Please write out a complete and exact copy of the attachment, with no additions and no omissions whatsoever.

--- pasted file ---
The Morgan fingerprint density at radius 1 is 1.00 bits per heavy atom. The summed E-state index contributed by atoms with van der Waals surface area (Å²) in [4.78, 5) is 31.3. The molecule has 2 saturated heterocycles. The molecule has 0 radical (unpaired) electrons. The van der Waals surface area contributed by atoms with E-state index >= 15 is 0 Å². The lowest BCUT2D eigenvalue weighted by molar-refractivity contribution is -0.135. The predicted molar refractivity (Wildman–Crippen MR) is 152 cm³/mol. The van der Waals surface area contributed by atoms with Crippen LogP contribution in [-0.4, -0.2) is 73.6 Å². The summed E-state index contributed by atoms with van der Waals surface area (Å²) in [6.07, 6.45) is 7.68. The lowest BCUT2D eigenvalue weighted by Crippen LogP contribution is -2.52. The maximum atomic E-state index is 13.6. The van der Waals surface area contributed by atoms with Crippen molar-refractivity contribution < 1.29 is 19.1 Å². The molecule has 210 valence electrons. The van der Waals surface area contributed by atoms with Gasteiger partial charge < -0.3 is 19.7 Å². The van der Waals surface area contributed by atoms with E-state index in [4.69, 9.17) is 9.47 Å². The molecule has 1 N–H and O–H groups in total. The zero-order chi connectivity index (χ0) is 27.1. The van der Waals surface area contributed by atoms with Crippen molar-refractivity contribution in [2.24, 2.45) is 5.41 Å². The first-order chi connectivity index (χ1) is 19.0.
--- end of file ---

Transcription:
The Morgan fingerprint density at radius 1 is 1.00 bits per heavy atom. The summed E-state index contributed by atoms with van der Waals surface area (Å²) in [4.78, 5) is 31.3. The molecule has 2 saturated heterocycles. The molecule has 0 radical (unpaired) electrons. The van der Waals surface area contributed by atoms with E-state index >= 15 is 0 Å². The lowest BCUT2D eigenvalue weighted by molar-refractivity contribution is -0.135. The predicted molar refractivity (Wildman–Crippen MR) is 152 cm³/mol. The van der Waals surface area contributed by atoms with Crippen LogP contribution in [-0.4, -0.2) is 73.6 Å². The summed E-state index contributed by atoms with van der Waals surface area (Å²) in [6.07, 6.45) is 7.68. The lowest BCUT2D eigenvalue weighted by Crippen LogP contribution is -2.52. The maximum atomic E-state index is 13.6. The van der Waals surface area contributed by atoms with Crippen molar-refractivity contribution < 1.29 is 19.1 Å². The molecule has 210 valence electrons. The van der Waals surface area contributed by atoms with Gasteiger partial charge < -0.3 is 19.7 Å². The van der Waals surface area contributed by atoms with E-state index in [4.69, 9.17) is 9.47 Å². The molecule has 1 N–H and O–H groups in total. The zero-order chi connectivity index (χ0) is 27.1. The van der Waals surface area contributed by atoms with Crippen molar-refractivity contribution in [2.24, 2.45) is 5.41 Å². The first-order chi connectivity index (χ1) is 19.0.